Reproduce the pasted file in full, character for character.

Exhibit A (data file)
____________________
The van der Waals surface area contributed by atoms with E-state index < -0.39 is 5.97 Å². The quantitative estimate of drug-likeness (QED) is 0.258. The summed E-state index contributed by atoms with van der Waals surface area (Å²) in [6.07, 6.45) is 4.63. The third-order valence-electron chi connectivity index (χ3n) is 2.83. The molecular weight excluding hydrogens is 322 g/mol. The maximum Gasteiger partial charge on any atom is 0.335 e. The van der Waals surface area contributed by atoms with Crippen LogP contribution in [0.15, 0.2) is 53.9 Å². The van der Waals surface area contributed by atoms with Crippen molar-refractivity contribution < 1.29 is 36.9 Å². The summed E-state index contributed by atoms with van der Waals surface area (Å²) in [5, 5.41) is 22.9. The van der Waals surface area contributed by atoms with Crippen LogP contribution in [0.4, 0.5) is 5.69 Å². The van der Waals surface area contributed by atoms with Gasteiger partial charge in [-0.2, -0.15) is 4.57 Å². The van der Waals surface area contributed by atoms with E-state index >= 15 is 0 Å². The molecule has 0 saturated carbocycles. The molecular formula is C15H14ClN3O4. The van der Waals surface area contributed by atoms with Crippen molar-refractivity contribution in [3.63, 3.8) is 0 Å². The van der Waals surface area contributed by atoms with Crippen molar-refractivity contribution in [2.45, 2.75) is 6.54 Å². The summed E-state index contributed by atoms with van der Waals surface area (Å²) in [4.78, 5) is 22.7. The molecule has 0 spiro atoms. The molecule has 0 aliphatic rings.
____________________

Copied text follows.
The van der Waals surface area contributed by atoms with E-state index < -0.39 is 5.97 Å². The quantitative estimate of drug-likeness (QED) is 0.258. The summed E-state index contributed by atoms with van der Waals surface area (Å²) in [6.07, 6.45) is 4.63. The third-order valence-electron chi connectivity index (χ3n) is 2.83. The molecular weight excluding hydrogens is 322 g/mol. The maximum Gasteiger partial charge on any atom is 0.335 e. The van der Waals surface area contributed by atoms with Crippen LogP contribution in [0.15, 0.2) is 53.9 Å². The van der Waals surface area contributed by atoms with Crippen molar-refractivity contribution < 1.29 is 36.9 Å². The summed E-state index contributed by atoms with van der Waals surface area (Å²) in [5, 5.41) is 22.9. The van der Waals surface area contributed by atoms with Crippen LogP contribution in [0.4, 0.5) is 5.69 Å². The van der Waals surface area contributed by atoms with Gasteiger partial charge in [-0.2, -0.15) is 4.57 Å². The van der Waals surface area contributed by atoms with E-state index >= 15 is 0 Å². The molecule has 0 saturated carbocycles. The molecular formula is C15H14ClN3O4. The van der Waals surface area contributed by atoms with Crippen molar-refractivity contribution in [3.63, 3.8) is 0 Å². The van der Waals surface area contributed by atoms with Crippen molar-refractivity contribution in [2.45, 2.75) is 6.54 Å². The summed E-state index contributed by atoms with van der Waals surface area (Å²) in [4.78, 5) is 22.7. The molecule has 0 spiro atoms. The molecule has 0 aliphatic rings.